8) If fluid runs in and out quickly after 3 rapid exchanges – without dwells – put purse string suture
around cannula – tie tightly, fasten securely at the level of the skin then tie 3-4 knots up the side of the
catheter with the same uncut suture


Cycles: Usually best clearance with 30 minute cycles :
• In over 5 minutes
• Dwell over 20 minutes
• Drain over 5 minutes
• Tepid fluid
Clearance: Urea > K > Cl > Na > Cr > PO4 > uric acid > HCO3 > Ca > Mg
Dianeal composition: Na 132 K 0 Ca 3.25 Mg 1.3 Cl 101.75 Lactate 35 mmol/l
Rate of water removal (assuming adequate drainage) depends on [glucose] in dialysis fluid
• 1.5% dianeal (1.5% glucose) usually adequate, but may increase to 2.5% or 4.25% if inadequat fluid
removal. If there is no pre-mixed 2.5 % or 4.25% dianeal, they can be prepared as follows
• to make 2.5% from 1.5% – add 40cc of D 50 W / 2 liters of fluid of 1.5% dianeal
• to make 4.25% from 1.5% – remove 110 cc fluid from 2 litre bag of 1.55 dianeal. Add 110 cc of
D50W to bag

1) KCl 6 mEq / 2 liters added when serum K <4.0mEq/l
– may be increased in increments of 2-4 mEq/2l bag depending on serum K
2) No antibiotics prophylatically
3) Heparin 1000 units /2 litres of dialysis fluid in all bags to minimize formation of fibrin strands

Initial broad spectrum cover for peritonitis.

Empiric therapies:
Intraperitoneal –
1) Cloxacillin 200mg/ 2litres + Gentamycin 10 mg /2 litres (regime used at UHWI with success despite
potential for inactivation when aminoglycosides mixed with penicillins) – Staph is commonest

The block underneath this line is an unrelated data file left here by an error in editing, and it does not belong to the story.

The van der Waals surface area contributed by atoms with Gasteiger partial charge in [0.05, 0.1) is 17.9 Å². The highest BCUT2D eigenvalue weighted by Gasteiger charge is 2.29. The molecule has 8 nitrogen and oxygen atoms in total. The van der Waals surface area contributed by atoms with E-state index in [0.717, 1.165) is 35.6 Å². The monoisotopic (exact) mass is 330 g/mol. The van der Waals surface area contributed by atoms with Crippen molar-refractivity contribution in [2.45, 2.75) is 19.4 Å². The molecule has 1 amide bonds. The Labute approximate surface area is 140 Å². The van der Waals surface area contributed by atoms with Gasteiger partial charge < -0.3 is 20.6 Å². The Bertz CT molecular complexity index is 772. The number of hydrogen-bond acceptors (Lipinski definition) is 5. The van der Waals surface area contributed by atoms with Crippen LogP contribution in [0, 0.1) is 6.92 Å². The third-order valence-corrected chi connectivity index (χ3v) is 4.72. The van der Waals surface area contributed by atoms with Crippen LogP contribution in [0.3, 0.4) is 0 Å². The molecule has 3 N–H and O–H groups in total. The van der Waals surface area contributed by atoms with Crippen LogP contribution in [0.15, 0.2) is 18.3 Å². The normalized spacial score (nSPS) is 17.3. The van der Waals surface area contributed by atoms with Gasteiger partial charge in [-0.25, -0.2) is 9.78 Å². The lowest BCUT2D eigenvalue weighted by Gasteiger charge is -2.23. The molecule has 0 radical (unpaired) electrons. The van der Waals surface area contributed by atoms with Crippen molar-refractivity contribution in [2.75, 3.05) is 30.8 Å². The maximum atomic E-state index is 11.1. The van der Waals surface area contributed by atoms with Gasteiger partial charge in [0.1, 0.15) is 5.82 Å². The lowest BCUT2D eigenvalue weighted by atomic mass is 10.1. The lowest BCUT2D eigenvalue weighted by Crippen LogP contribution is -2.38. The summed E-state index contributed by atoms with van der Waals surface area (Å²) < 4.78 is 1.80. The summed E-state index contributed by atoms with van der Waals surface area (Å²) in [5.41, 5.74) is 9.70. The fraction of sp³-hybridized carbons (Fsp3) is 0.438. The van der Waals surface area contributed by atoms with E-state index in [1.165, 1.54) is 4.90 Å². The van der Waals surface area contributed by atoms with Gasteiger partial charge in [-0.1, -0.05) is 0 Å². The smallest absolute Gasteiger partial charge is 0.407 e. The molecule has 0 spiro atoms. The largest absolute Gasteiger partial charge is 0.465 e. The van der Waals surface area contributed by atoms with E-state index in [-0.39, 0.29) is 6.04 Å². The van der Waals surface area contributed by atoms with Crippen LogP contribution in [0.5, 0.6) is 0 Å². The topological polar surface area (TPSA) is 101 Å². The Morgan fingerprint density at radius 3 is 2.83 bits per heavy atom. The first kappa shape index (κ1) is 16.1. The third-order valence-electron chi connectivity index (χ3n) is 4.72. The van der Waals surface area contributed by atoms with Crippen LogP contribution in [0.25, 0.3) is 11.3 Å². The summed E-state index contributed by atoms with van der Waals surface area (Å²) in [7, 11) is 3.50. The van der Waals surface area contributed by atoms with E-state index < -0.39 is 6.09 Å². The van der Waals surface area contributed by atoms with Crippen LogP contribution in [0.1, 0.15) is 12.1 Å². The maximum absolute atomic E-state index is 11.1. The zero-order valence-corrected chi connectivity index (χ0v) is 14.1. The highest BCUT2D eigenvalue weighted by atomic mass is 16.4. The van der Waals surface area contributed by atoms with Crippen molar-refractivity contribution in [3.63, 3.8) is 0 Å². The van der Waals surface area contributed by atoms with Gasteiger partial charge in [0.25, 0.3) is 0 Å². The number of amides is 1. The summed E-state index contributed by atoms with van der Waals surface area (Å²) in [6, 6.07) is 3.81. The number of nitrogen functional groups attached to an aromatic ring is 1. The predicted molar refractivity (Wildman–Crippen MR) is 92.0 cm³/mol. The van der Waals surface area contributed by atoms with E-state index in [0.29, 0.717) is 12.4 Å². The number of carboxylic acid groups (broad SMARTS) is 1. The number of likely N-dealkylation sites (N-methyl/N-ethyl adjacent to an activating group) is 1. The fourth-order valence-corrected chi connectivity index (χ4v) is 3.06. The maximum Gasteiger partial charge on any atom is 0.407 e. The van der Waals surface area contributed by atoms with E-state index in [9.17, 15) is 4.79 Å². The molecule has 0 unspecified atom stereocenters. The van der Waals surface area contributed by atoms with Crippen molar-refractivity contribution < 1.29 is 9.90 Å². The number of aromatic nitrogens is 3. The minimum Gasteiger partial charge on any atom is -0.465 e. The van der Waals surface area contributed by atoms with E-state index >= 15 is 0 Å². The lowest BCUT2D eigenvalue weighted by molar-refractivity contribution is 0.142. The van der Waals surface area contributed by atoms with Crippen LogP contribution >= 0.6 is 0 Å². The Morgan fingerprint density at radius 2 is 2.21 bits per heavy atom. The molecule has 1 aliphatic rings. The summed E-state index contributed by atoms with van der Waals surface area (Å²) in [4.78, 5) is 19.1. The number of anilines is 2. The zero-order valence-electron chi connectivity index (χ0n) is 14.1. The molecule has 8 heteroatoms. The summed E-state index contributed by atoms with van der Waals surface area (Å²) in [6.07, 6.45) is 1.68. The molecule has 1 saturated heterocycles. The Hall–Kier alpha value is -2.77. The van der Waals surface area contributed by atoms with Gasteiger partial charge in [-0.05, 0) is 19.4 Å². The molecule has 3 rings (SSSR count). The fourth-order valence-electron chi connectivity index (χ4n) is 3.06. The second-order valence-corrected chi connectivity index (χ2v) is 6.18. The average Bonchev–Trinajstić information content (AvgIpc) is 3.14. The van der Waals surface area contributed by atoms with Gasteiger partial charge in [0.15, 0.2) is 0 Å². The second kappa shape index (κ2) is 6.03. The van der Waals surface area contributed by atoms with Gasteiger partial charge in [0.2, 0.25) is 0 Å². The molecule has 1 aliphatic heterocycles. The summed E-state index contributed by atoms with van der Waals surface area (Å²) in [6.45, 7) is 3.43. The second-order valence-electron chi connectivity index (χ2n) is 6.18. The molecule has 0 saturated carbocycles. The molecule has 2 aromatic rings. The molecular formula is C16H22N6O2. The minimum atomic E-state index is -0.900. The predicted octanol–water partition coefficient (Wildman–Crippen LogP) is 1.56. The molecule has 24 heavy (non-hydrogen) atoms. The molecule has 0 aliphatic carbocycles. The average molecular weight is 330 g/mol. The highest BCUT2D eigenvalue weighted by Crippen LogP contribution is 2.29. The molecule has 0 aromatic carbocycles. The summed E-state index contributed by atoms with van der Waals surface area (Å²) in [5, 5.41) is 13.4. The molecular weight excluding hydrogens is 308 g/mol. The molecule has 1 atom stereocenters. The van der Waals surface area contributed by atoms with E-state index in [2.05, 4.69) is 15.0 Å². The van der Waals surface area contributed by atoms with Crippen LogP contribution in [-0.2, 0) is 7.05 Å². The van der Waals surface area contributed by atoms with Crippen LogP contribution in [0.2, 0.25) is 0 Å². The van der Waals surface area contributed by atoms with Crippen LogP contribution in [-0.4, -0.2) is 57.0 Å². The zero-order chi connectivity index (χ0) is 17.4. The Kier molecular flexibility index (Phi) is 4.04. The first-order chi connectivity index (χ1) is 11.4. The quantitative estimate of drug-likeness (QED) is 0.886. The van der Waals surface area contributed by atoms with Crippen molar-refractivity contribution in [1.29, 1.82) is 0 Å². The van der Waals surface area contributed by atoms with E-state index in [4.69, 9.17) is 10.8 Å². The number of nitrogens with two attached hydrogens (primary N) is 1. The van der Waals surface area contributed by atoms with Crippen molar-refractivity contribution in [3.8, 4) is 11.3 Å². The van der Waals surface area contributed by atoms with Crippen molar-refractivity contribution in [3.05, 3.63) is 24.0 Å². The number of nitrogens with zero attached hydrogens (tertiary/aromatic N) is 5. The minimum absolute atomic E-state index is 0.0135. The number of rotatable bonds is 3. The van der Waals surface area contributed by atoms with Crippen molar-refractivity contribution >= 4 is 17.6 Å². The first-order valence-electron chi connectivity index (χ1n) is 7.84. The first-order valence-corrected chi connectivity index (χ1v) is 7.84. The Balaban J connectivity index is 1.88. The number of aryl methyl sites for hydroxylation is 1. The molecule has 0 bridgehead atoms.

pathogen for peritonitis here
2) Cefotaxime – 500mg/2 litres
Adjust when sensitivities available

Taken from “ Consensus guidelines for the treatment of peritonitis in pediatric patients receiving peritoneal dialysis” – Peritoneal Dialysis International Vol. 20: 610 – 624

• Daily peritoneal fluid: c/s, gram stain, cell count. > 100 WBC / ml and > 50% neutrophils suggests
peritonits. – start Rx as soon as sample taken for culture. Fluid is aspirated from the porthole (rubber
bung in tube in the dialysis line near patient entry) with a 25 gauge needle attached to a sterile syringe.
Clean the porthole with Iodine and wrap with Iodine soaked gauze for 10 minutes prior to inserting the
needle, in order to avoid iatrogenic peritonitis.*
• Nurse is asked to call if problems arise (see below)


Change PD catheter if unable to get good drainage or inflow despite the above measures. Always flush the
tubing with about 20 –50 cc of fluid as catheter is being withdrawn to minimize possibility of omentum
coming up in the catheter as it is being removed. Discontinue dialysis when urine output has improved
sufficiently that the original indications for dialysis are unlikely to recur off dialysis (not just when the lab
results are normal on dialysis


Source- Manual of Nephrology for DM

1) ISPD guidelines / recommendations. Consensus guidelines for the treatment of peritonitis in pediatric
patients receiving peritoneal dialysis. Warady, Schaefer et al. Peritoneal Dialysis International 2000.
20:610 – 624.
2) Paediatric Nephrology (1997) 1: 183 – 194 (for drug dose adjustments)
3) Pediatric Nephrology 15th Edition (1999) Barratt and Vernier Chapter 69 (1125 – 1126)